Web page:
5. Focus on you. You don’t want to fall into the trap of thinking that the only way you can feel better is to somehow get your partner to change. Concentrate on you. Change what you are doing, don’t worry about your partner. By focusing on you the over-sensitivity fueling the pattern will stop, and your partner will actually be better able to take care of himself.
#3. Create a Vision. Awareness of the process and the healing of old wounds helps you both keep the car that is the relationship on the road, rather than going off into the ditch. But journeys are not just about good driving, they are about destinations. And this is what creating a vision is all about.
There are two versions of this. One is the short-term, your everyday life. What types of things do you like to do in a day, a week? What do you like to do alone, together as a couple, as a family? How much time do you need by yourself or want with your partner or children? Imagine an ideal day. The other is the long term. What is your vision of life five years, ten years from now? When the children are grown? When you retire?
It’s important as a couple to talk about these dreams and goals and to more or less be on the same page. This is the essence of compatibility, that my vision of life is similar to yours.
#4. Think positive. Or better yet, act positive. What research has shown is that you need a 4:1 ration of positive to negative comments in a relationship in order for you and your partner to feel anything positive. Anything less - like a 2:1 ratio where you feel you are always complimenting your partner – is likely to be heard that you are critical and on her back. Only by moving up the ratio – letting your partner know as often as possible what you enjoy and appreciate, what you find touching, caring, and considerate – can she not only feel her efforts are noticed and rewarded, but can she better understand what you need. This conscientious focus on the positive goes a long way in offsetting the negatives that arise, and can change the entire tone of the relationship.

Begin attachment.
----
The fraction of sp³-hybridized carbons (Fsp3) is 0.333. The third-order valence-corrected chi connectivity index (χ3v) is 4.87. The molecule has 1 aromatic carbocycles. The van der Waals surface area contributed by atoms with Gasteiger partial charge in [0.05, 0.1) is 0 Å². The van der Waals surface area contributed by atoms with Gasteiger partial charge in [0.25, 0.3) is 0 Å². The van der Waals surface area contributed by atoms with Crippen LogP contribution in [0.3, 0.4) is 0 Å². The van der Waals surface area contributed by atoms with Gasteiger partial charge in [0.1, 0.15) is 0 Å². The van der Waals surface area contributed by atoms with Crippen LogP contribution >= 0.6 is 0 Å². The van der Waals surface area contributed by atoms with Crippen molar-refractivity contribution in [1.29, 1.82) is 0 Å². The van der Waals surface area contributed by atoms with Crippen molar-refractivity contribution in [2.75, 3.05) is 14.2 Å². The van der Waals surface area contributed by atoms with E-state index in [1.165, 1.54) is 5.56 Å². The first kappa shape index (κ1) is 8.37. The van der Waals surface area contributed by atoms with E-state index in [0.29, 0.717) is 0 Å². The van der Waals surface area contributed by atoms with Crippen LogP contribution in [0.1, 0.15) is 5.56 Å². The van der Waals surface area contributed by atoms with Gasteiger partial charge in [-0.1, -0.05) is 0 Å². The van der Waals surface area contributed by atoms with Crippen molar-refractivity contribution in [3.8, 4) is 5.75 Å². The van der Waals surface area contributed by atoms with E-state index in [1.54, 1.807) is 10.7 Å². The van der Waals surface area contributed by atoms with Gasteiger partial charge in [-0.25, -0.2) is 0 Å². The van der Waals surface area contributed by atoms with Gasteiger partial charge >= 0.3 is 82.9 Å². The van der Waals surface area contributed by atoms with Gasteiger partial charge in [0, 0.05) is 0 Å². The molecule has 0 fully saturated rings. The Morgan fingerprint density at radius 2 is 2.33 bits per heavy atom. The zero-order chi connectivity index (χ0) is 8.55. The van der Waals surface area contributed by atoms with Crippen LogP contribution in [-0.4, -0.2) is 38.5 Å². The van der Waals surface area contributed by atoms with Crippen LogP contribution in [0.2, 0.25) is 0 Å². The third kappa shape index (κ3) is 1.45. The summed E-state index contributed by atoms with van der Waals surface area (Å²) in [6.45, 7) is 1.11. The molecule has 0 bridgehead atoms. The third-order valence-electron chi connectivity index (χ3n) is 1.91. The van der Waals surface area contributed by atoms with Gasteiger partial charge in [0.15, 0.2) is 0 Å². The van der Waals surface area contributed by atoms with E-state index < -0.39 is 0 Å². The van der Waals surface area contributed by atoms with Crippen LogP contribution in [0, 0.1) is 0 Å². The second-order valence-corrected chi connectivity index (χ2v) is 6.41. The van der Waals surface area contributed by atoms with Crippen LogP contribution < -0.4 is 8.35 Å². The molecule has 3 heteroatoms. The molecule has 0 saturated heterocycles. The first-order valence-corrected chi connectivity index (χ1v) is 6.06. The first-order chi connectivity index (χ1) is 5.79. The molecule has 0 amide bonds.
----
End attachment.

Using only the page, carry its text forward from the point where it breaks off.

So there you have it – The Big Four – the skill of keeping conversations on track and out of the ditch; the challenge of allowing each other to become aware of those things that you are most sensitive to, and then ultimately helping heal each other’s old wounds; the art and honesty of creating a common vision; the awareness and sensitivity to let your partner know what you need and appreciate most. If all this is new for you, try starting with the first. Once you are able to keep the conversation safely on the road, it will be easier to move towards the others.
Keep in mind it is not about doing it right, but doing it different. You goal is changing patterns, not creating perfection. If you go off the road, pay closer attention next time to you and what you need to do to stay on course. Take acceptable risks, stay honest, envision your life. With practice it will become easier, you will feel more self confident. You’ll find that your relationships will work.
Practice Makes Better
These skills can also be practiced in other areas and ways in your daily life. Here are a few suggestions:
Practice assertiveness. Though perhaps less strongly, it’s likely that your old emotions wounds get ignited with other people and in other places – you feel micro-managed by your boss, for example, or ignored when out with a group of friends. Again, speak up rather than getting angry, withdrawn, or accommodating. Let your boss know her supervisory style isn’t working for you and what you would prefer. Tell your friends how you feel. Realize what is from the past, but act in the present.
Use your emotions as information. Rather than harboring hurt feelings, taking them out yourself, or dumping them on others, try thinking of your emotions as information – what does your anger or hurt tell you about what you need most?
Pay attention to process. When talking with a friend, try noticing the process of the conversation – unspoken emotions, the give and take, the way the conversation veers off course. Practicing this skill in more neutral situations will make it easier to notice it with your partner and family.
Schedule a vision update. Some couples set aside time on New Year’s Day or someone’s birthday to review the past year, set goals for the next. It’s a good way for both of you to keep current and clear.